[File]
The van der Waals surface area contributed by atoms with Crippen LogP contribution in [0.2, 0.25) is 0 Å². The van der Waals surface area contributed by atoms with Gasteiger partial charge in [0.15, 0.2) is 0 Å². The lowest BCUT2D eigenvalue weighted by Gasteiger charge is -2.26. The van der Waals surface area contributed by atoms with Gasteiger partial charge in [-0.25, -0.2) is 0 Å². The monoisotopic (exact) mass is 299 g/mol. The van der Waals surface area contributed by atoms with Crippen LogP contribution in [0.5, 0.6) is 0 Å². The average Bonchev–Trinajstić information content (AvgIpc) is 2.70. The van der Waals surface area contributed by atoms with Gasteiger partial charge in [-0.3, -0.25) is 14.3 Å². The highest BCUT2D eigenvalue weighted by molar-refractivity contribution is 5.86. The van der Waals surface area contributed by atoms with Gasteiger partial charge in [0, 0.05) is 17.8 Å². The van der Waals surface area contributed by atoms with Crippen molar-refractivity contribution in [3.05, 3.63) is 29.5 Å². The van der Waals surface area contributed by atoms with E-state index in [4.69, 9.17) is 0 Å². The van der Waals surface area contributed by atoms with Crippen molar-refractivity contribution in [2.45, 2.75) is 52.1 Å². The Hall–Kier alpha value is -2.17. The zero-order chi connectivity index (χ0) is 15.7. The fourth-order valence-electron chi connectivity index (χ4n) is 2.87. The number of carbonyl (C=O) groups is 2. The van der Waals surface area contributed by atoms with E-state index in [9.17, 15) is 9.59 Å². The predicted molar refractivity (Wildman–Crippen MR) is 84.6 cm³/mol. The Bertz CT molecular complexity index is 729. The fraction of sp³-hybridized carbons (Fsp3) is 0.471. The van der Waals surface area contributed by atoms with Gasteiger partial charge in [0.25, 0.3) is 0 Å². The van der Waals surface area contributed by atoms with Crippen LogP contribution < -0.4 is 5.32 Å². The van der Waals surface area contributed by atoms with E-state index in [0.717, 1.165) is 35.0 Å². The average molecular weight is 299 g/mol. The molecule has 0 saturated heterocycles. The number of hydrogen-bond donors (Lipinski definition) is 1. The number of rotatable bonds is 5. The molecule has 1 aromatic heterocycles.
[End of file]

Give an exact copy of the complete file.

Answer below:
The van der Waals surface area contributed by atoms with Crippen LogP contribution in [0.2, 0.25) is 0 Å². The van der Waals surface area contributed by atoms with Gasteiger partial charge in [0.15, 0.2) is 0 Å². The lowest BCUT2D eigenvalue weighted by Gasteiger charge is -2.26. The van der Waals surface area contributed by atoms with Gasteiger partial charge in [-0.25, -0.2) is 0 Å². The monoisotopic (exact) mass is 299 g/mol. The van der Waals surface area contributed by atoms with Crippen LogP contribution in [0.5, 0.6) is 0 Å². The average Bonchev–Trinajstić information content (AvgIpc) is 2.70. The van der Waals surface area contributed by atoms with Gasteiger partial charge in [-0.3, -0.25) is 14.3 Å². The highest BCUT2D eigenvalue weighted by molar-refractivity contribution is 5.86. The van der Waals surface area contributed by atoms with Gasteiger partial charge in [0, 0.05) is 17.8 Å². The van der Waals surface area contributed by atoms with Crippen molar-refractivity contribution in [3.05, 3.63) is 29.5 Å². The van der Waals surface area contributed by atoms with E-state index in [4.69, 9.17) is 0 Å². The van der Waals surface area contributed by atoms with Crippen molar-refractivity contribution in [2.45, 2.75) is 52.1 Å². The Hall–Kier alpha value is -2.17. The zero-order chi connectivity index (χ0) is 15.7. The fourth-order valence-electron chi connectivity index (χ4n) is 2.87. The number of carbonyl (C=O) groups is 2. The van der Waals surface area contributed by atoms with E-state index in [9.17, 15) is 9.59 Å². The predicted molar refractivity (Wildman–Crippen MR) is 84.6 cm³/mol. The Bertz CT molecular complexity index is 729. The fraction of sp³-hybridized carbons (Fsp3) is 0.471. The van der Waals surface area contributed by atoms with Gasteiger partial charge in [0.25, 0.3) is 0 Å². The van der Waals surface area contributed by atoms with Crippen LogP contribution < -0.4 is 5.32 Å². The van der Waals surface area contributed by atoms with E-state index in [0.717, 1.165) is 35.0 Å². The average molecular weight is 299 g/mol. The molecule has 0 saturated heterocycles. The number of hydrogen-bond donors (Lipinski definition) is 1. The number of rotatable bonds is 5. The molecule has 1 aromatic heterocycles.